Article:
Home » Governance » Finally, City Remembers Eastern Suburbs

PEOPLE in eastern Harare are finally getting some water as Morton Jaffrey Waterworks boosts its output from 450 megalitres a day to 522Mlday and Harare City Council has decided to allocate this extra water to some of its abandoned suburbs. But while the rehabilitation, paid for through a US$144 million loan from China EximBank, is producing results as long-delayed maintenance and upgrading is finally being done, and the city council at least has its priorities right in allocating more water to the eastern suburbs, there is obviously some way still to go.

Speaking during a tour of the waterworks by city councillors last week, Town Clerk Dr Tendai Mahachi announced that the city hoped to supply Mabvuku and Tafara with water 24 hours a day for at least five days a week.

Others living in the eastern suburbs who used to get nothing are now getting water over the weekends and some of those who used to get water at weekends are now receiving supplies four days a week. This improvement is welcome, although there are still huge swathes in the abandoned eastern third of the city where taps remain dry and no municipal water has been seen for months so there are no grounds for any smugness down at Town House. We would agree that Mabvuku and Tafara are a priority for full water supplies high density suburbs without running water are obviously a serious health risk.

But the rest of the eastern suburbs should not remain without. People have coped in these areas with wells, boreholes and private deliveries, but the city council needs to realise that the water table has been falling and many wells and some boreholes have now run dry and private water companies have to charge more as they are forced by regulation to bring water in from further away.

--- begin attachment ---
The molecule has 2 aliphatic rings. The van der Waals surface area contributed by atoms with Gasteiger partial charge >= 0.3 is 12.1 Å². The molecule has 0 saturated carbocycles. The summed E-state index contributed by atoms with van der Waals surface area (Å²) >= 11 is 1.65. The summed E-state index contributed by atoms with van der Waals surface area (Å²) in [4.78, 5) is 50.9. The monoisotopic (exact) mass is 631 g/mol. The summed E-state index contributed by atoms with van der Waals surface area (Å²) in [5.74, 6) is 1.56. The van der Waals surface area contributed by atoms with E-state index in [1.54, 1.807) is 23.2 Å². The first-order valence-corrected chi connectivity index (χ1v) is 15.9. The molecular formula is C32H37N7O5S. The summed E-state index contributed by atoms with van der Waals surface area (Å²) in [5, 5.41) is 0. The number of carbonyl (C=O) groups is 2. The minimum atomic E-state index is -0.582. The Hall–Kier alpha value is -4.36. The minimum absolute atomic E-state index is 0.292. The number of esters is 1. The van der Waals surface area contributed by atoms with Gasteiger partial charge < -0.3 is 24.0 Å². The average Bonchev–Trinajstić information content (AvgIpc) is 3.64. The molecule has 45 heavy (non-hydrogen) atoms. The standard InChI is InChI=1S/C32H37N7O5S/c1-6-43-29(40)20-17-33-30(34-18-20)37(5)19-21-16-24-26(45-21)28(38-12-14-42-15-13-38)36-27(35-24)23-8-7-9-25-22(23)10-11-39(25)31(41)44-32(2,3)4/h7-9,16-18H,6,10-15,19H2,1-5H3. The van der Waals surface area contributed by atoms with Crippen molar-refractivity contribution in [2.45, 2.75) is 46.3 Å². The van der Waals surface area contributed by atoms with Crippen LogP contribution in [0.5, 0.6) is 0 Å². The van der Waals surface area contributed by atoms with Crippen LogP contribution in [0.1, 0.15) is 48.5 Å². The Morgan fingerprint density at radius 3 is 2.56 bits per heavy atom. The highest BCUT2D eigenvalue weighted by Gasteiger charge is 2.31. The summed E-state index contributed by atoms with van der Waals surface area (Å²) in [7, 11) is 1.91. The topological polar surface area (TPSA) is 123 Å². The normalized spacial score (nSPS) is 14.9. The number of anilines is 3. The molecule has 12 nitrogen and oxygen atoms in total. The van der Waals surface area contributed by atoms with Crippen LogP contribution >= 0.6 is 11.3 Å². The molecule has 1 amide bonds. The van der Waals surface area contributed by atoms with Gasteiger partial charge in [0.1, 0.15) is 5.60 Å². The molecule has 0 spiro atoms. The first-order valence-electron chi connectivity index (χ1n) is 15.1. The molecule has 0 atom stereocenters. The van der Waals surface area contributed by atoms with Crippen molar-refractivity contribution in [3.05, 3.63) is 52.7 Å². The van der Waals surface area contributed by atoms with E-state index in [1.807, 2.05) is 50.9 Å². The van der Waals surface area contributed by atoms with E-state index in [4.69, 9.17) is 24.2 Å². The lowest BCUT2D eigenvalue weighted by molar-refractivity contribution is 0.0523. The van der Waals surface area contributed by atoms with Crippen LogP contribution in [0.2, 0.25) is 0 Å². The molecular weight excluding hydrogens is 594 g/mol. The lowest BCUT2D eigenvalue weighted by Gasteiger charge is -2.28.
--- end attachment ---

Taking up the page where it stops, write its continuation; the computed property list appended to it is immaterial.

We have criticised before the city council policy of abandoning some suburbs while ensuring that others receive full supplies 24 hours a day, seven days a week. Bulawayo, which has had to impose stringent water rationing for years because of a shortage of raw water in its dams, has a far better policy of ensuring that what is available is fairly shared by all suburbs.

It would not seem to be impossible for Harare to do the same. We suspect that with the extra supplies now available any rationing in Harare would be fairly light, with everyone getting water at least six days a week.

An education campaign to teach all in Harare how to use water wisely might see the end of rationing altogether. After all vast numbers in eastern Harare have had to learn over the years not to waste. If they are buying water they cannot afford to waste if they are using a well they know that waste involves a lot of effort to hoist more buckets if they are wealthy enough to have a borehole they have to buy more electricity to operate the pumps. Similar care in the rest of the city could well see consumption fall to below supply levels. The council can feel that the battle to supply Harare with adequate water is at last in the process of being won.

That Chinese loan, despite criticism of diversions to buy cars, is obviously also being used to buy needed equipment. The news that this new equipment is a lot more energy efficient is also welcome. The expected savings of US$500 000 a month will go a long way to ensuring that the distribution network is properly maintained with leaks and other waste reduced dramatically so that the full output of the waterworks can be delivered to taps.

But this is not the time to relax.

There is obviously still a long way to go and the council, with guaranteed supplies now rising, needs to change its water allocation policies and needs to start creating policies that will see its consumers helping to limit demand so that the improved supply can give all consumers a full supply 24 hours a day, seven days a week.

Source : The Herald